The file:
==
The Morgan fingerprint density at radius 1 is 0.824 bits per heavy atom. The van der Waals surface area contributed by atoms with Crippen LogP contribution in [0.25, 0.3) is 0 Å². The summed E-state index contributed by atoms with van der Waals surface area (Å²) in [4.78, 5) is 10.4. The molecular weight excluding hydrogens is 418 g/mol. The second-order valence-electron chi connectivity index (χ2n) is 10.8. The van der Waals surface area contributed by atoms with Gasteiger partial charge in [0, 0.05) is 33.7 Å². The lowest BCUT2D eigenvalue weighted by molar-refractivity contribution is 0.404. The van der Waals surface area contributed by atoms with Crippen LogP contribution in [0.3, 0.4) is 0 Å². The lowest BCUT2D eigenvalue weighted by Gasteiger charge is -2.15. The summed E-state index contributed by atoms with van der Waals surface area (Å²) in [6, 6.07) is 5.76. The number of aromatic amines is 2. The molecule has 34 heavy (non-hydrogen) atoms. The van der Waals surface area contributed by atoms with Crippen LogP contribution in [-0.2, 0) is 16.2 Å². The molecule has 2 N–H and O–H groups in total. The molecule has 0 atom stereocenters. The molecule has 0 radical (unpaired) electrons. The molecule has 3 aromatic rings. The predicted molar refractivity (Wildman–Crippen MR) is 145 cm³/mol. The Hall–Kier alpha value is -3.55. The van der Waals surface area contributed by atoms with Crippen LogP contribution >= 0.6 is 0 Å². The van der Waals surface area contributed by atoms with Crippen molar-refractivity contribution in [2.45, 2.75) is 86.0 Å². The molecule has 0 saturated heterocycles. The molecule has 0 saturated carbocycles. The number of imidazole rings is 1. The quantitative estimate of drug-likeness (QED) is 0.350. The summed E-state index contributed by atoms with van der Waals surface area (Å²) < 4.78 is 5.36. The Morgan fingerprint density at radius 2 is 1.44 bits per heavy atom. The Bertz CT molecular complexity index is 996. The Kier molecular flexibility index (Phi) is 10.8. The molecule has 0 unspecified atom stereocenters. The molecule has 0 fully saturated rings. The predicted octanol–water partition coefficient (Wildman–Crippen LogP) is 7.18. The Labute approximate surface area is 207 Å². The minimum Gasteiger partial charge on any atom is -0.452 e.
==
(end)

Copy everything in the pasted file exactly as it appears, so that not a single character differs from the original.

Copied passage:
The Morgan fingerprint density at radius 1 is 0.824 bits per heavy atom. The van der Waals surface area contributed by atoms with Crippen LogP contribution in [0.25, 0.3) is 0 Å². The summed E-state index contributed by atoms with van der Waals surface area (Å²) in [4.78, 5) is 10.4. The molecular weight excluding hydrogens is 418 g/mol. The second-order valence-electron chi connectivity index (χ2n) is 10.8. The van der Waals surface area contributed by atoms with Gasteiger partial charge in [0, 0.05) is 33.7 Å². The lowest BCUT2D eigenvalue weighted by molar-refractivity contribution is 0.404. The van der Waals surface area contributed by atoms with Crippen LogP contribution in [0.3, 0.4) is 0 Å². The lowest BCUT2D eigenvalue weighted by Gasteiger charge is -2.15. The summed E-state index contributed by atoms with van der Waals surface area (Å²) in [6, 6.07) is 5.76. The number of aromatic amines is 2. The molecule has 34 heavy (non-hydrogen) atoms. The van der Waals surface area contributed by atoms with Crippen LogP contribution in [-0.2, 0) is 16.2 Å². The molecule has 2 N–H and O–H groups in total. The molecule has 0 atom stereocenters. The molecule has 0 radical (unpaired) electrons. The molecule has 3 aromatic rings. The predicted molar refractivity (Wildman–Crippen MR) is 145 cm³/mol. The Hall–Kier alpha value is -3.55. The van der Waals surface area contributed by atoms with Crippen LogP contribution >= 0.6 is 0 Å². The van der Waals surface area contributed by atoms with Crippen molar-refractivity contribution in [2.45, 2.75) is 86.0 Å². The molecule has 0 saturated heterocycles. The molecule has 0 saturated carbocycles. The number of imidazole rings is 1. The quantitative estimate of drug-likeness (QED) is 0.350. The summed E-state index contributed by atoms with van der Waals surface area (Å²) < 4.78 is 5.36. The Morgan fingerprint density at radius 2 is 1.44 bits per heavy atom. The Bertz CT molecular complexity index is 996. The Kier molecular flexibility index (Phi) is 10.8. The molecule has 0 unspecified atom stereocenters. The molecule has 0 fully saturated rings. The predicted octanol–water partition coefficient (Wildman–Crippen LogP) is 7.18. The Labute approximate surface area is 207 Å². The minimum Gasteiger partial charge on any atom is -0.452 e.